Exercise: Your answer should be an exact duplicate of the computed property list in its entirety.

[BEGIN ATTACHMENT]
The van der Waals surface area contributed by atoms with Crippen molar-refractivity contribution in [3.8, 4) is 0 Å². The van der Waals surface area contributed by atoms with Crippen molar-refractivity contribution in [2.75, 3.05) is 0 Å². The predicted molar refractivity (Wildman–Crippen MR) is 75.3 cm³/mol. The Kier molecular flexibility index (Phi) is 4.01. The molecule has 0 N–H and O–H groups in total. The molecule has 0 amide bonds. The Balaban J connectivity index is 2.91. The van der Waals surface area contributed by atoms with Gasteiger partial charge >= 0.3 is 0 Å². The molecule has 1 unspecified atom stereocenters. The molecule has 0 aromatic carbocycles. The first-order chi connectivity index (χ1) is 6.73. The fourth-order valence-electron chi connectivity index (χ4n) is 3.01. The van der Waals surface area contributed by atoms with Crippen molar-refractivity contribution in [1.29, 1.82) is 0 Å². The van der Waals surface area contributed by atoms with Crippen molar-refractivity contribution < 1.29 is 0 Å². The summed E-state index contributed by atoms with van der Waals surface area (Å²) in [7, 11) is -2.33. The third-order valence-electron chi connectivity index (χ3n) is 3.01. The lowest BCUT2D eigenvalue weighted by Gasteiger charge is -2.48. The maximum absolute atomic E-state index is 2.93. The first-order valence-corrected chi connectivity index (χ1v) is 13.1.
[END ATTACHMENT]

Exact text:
The van der Waals surface area contributed by atoms with Crippen molar-refractivity contribution in [3.8, 4) is 0 Å². The van der Waals surface area contributed by atoms with Crippen molar-refractivity contribution in [2.75, 3.05) is 0 Å². The predicted molar refractivity (Wildman–Crippen MR) is 75.3 cm³/mol. The Kier molecular flexibility index (Phi) is 4.01. The molecule has 0 N–H and O–H groups in total. The molecule has 0 amide bonds. The Balaban J connectivity index is 2.91. The van der Waals surface area contributed by atoms with Gasteiger partial charge >= 0.3 is 0 Å². The molecule has 1 unspecified atom stereocenters. The molecule has 0 aromatic carbocycles. The first-order chi connectivity index (χ1) is 6.73. The fourth-order valence-electron chi connectivity index (χ4n) is 3.01. The van der Waals surface area contributed by atoms with Crippen molar-refractivity contribution in [1.29, 1.82) is 0 Å². The van der Waals surface area contributed by atoms with Crippen molar-refractivity contribution < 1.29 is 0 Å². The summed E-state index contributed by atoms with van der Waals surface area (Å²) in [7, 11) is -2.33. The third-order valence-electron chi connectivity index (χ3n) is 3.01. The lowest BCUT2D eigenvalue weighted by Gasteiger charge is -2.48. The maximum absolute atomic E-state index is 2.93. The first-order valence-corrected chi connectivity index (χ1v) is 13.1.